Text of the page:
Freedom and Happiness (Review of ‘We’ by Yevgeny Zamyatin)

This material remains under copyright and is reproduced by kind permission of the Orwell Estate and Penguin Books.

Several years after hearing of its existence, I have at last got my hands on a copy of Zamyatin’s We, which is one of the literary curiosities of this book-burning age. Looking it up in Gleb Struve’s 25 Years of Soviet Russian Literature, I find its history to have been this:

Zamyatin, who died in Paris in 1937, was a Russian novelist and critic who published a number of books both before and after the Revolution. We was written about 1923, and though it is not about Russia and has no direct connection with contemporary politics—it is a fantasy dealing with the twenty-sixth century A.D.—it was refused publication on the ground that it was ideologically undesirable. A copy of the manuscript found its way out of the country, and the book has appeared in English, French and Czech translations, but never in Russian. The English translation was published in the United States, and I have never been able to procure a copy: but copies of the French translation (the title is Nous Autres) do exist, and I have at last succeeded in borrowing one. So far as I can judge it is not a book of the first order, but it is certainly an unusual one, and it is astonishing that no English publisher has been enterprising enough to re-issue it.

The first thing anyone would notice about We is the fact—never pointed out, I believe—that Aldous Huxley’s Brave New World must be partly derived from it. Both books deal with the rebellion of the primitive human spirit against a rationalised, mechanised, painless world, and both stories are supposed to take place about six hundred years hence. The atmosphere of the two books is similar, and it is roughly speaking the same kind of society that is being described, though Huxley’s book shows less political awareness and is more influenced by recent biological and psychological theories.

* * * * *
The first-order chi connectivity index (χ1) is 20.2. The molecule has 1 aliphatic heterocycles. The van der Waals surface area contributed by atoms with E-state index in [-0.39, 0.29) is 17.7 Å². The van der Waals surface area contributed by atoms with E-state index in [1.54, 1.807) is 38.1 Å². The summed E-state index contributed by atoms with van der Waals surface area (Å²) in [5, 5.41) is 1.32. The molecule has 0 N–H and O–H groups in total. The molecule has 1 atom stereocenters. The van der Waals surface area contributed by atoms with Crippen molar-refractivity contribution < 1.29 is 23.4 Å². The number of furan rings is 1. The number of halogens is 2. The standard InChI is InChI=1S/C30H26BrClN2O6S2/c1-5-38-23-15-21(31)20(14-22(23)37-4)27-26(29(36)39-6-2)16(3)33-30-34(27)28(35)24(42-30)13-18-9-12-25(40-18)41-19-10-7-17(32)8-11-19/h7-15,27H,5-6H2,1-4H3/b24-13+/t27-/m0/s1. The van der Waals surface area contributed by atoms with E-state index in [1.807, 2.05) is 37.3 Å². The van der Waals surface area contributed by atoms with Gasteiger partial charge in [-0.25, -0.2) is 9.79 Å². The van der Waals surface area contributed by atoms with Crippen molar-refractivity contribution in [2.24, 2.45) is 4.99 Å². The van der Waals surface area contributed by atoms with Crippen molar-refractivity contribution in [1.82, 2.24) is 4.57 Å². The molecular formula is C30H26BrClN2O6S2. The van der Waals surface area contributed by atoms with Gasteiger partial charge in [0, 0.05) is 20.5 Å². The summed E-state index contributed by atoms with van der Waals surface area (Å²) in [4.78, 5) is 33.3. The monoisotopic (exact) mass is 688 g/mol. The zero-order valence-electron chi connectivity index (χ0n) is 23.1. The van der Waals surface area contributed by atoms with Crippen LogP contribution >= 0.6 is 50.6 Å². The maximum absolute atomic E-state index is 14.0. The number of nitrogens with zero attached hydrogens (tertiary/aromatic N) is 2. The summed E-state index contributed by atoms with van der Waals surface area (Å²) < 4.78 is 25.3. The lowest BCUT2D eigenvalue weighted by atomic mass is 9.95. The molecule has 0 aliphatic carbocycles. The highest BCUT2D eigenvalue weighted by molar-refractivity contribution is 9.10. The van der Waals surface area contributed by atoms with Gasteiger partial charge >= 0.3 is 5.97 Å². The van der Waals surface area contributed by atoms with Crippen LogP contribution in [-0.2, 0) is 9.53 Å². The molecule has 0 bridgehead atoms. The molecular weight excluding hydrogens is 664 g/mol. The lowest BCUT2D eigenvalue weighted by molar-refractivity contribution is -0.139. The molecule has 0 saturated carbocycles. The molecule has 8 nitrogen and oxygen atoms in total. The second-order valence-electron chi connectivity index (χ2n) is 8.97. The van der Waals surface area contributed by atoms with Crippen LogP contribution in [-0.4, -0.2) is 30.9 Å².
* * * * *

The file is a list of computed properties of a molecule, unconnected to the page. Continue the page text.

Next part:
In the twenty-sixth century, in Zamyatin’s vision of it, the inhabitants of Utopia have so completely lost their individuality as to be known only by numbers. They live in glass houses (this was written before television was invented), which enables the political police, known as the ‘Guardians,’ to supervise them more easily. They all wear identical uniforms, and a human being is commonly referred to either as ‘a number’ or ‘a unif’ (uniform). They live on synthetic food, and their usual recreation is to march in fours while the anthem of the Single State is played through loudspeakers. At stated intervals they are allowed for one hour (known as ‘the sex hour’) to lower the curtains round their glass apartments. There is, of course, no marriage, though sex life does not appear to be completely promiscuous. For purposes of love-making everyone has a sort of ration book of pink tickets, and the partner with whom he spends one of his allotted sex hours signs the counterfoil. The Single State is ruled over by a personage known as The Benefactor, who is annually re-elected by the entire population, the vote being always unanimous. The guiding principle of the State is that happiness and freedom are incompatible. In the Garden of Eden man was happy, but in his folly he demanded freedom and was driven out into the wilderness. Now the Single State has restored his happiness by removing his freedom.

So far the resemblance with Brave New World is striking. But though Zamyatin’s book is less well put together—it has a rather weak and episodic plot which is too complex to summarise—it has a political point which the other lacks. In Huxley’s book the problem of ‘human nature’ is in a sense solved, because it assumes that by pre-natal treatment, drugs and hypnotic suggestion the human organism can be specialised in any way that is desired. A first-rate scientific worker is as easily produced as an Epsilon semi-moron, and in either case the vestiges of primitive instincts, such as maternal feeling or the desire for liberty, are easily dealt with. At the same time no clear reason is given why society should be stratified in the elaborate way that is described. The aim is not economic exploitation, but the desire to bully and dominate does not seem to be a motive either. There is no power-hunger, no sadism, no hardness of any kind. Those at the top have no strong motive for staying at the top, and though everyone is happy in a vacuous way, life has become so pointless that it is difficult to believe that such a society could endure.